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HelsinkiZim

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  1. Like
    HelsinkiZim got a reaction from August McCue in Wedding videography advice   
    I have been filming weddings for 10 years. Ask yourself:
    Am I beauty or am I documentary?
    If you are beauty then go with full frame (doesn't matter by whom, get shallow DOF).
    If you are doc, then get a c100.
    Develop an instinct for schedule changes. eg. When everyone is going to the next room, and when. Even if on paper,, it always changes. Ask people where they are going and why.
    Coordinate with the bride's best friend. Groom knows nothing and his friends are there to get wasted.
    Develop a signal so your. B cam can. Go wide when u go telephoto eg. Ring on finger
    Everything on slider, tripod or gimbal. Go hand held at your own peril.
    Seek perfection.
    Oh, and don't fuck up the dance by being embarrassed to light it.
     
  2. Like
    HelsinkiZim got a reaction from Jimmy in Wedding videography advice   
    o, and remember... you are the invisible man. Let ur brother do the talking. Know ur shit.
  3. Like
    HelsinkiZim got a reaction from Jimbo in Wedding videography advice   
    I have been filming weddings for 10 years. Ask yourself:
    Am I beauty or am I documentary?
    If you are beauty then go with full frame (doesn't matter by whom, get shallow DOF).
    If you are doc, then get a c100.
    Develop an instinct for schedule changes. eg. When everyone is going to the next room, and when. Even if on paper,, it always changes. Ask people where they are going and why.
    Coordinate with the bride's best friend. Groom knows nothing and his friends are there to get wasted.
    Develop a signal so your. B cam can. Go wide when u go telephoto eg. Ring on finger
    Everything on slider, tripod or gimbal. Go hand held at your own peril.
    Seek perfection.
    Oh, and don't fuck up the dance by being embarrassed to light it.
     
  4. Like
    HelsinkiZim got a reaction from Jimmy in Wedding videography advice   
    I have been filming weddings for 10 years. Ask yourself:
    Am I beauty or am I documentary?
    If you are beauty then go with full frame (doesn't matter by whom, get shallow DOF).
    If you are doc, then get a c100.
    Develop an instinct for schedule changes. eg. When everyone is going to the next room, and when. Even if on paper,, it always changes. Ask people where they are going and why.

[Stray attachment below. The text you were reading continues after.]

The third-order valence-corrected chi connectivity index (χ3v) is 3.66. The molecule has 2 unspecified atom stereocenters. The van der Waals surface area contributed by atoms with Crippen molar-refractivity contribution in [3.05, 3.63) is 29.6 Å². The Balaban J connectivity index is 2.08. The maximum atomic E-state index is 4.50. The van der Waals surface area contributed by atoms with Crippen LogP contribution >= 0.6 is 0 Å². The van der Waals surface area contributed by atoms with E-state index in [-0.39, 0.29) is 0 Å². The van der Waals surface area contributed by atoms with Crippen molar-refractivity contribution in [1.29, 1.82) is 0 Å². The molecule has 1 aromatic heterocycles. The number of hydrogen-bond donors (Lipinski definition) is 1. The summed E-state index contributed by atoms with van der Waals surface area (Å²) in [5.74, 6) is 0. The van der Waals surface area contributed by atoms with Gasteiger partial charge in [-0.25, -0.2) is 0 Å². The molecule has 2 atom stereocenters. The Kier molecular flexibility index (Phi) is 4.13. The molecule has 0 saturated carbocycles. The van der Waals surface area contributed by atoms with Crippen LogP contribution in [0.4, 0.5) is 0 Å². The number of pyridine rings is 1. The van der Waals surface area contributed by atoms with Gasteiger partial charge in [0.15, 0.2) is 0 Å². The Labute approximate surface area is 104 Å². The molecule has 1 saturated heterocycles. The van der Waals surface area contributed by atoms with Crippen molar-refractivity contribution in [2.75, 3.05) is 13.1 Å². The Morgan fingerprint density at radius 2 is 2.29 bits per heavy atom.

Coordinate with the bride's best friend. Groom knows nothing and his friends are there to get wasted.
    Develop a signal so your. B cam can. Go wide when u go telephoto eg. Ring on finger
    Everything on slider, tripod or gimbal. Go hand held at your own peril.
    Seek perfection.
    Oh, and don't fuck up the dance by being embarrassed to light it.
     
  5. Like
    HelsinkiZim got a reaction from Geoff CB in Wedding videography advice   
    I have been filming weddings for 10 years. Ask yourself:
    Am I beauty or am I documentary?
    If you are beauty then go with full frame (doesn't matter by whom, get shallow DOF).
    If you are doc, then get a c100.
    Develop an instinct for schedule changes. eg. When everyone is going to the next room, and when. Even if on paper,, it always changes. Ask people where they are going and why.
    Coordinate with the bride's best friend. Groom knows nothing and his friends are there to get wasted.
    Develop a signal so your. B cam can. Go wide when u go telephoto eg. Ring on finger
    Everything on slider, tripod or gimbal. Go hand held at your own peril.
    Seek perfection.
    Oh, and don't fuck up the dance by being embarrassed to light it.
     
  6. Like
    HelsinkiZim got a reaction from zetty in GH5 10-bit 4:2:2 internal?   
    Hey, has anyone here actually flown to another country to get a camera and take a free vacation? Some of the US/ EU price differences are the price of a transatlantic flight...
  7. Like
    HelsinkiZim reacted to mercer in Which Canon for Music Video?   
    I would go with the Nikon D750 instead of a Canon, unless you are shooting Raw, or using a 70D or 80D for the DPAF. 
  8. Like
    HelsinkiZim reacted to Cinegain in GH5 10-bit 4:2:2 internal?   
    I once went to Stockholm in person to pick up the Panasonic G7 and saved me 230 or so bucks (had to be there anyways, but still, http://www.prisjakt.nu proved helpful). I ordered the G80 from UK and for EU body prices got included the 12-60mm, a Panasonic 64GB card and a battery grip. It does help to look around. Usually I check http://geizhals.eu . I find it very helpful to get some oversight.
    That said... 1999 for either E-M1 Mark II or GH5 is a matter of perspective. So here's mine...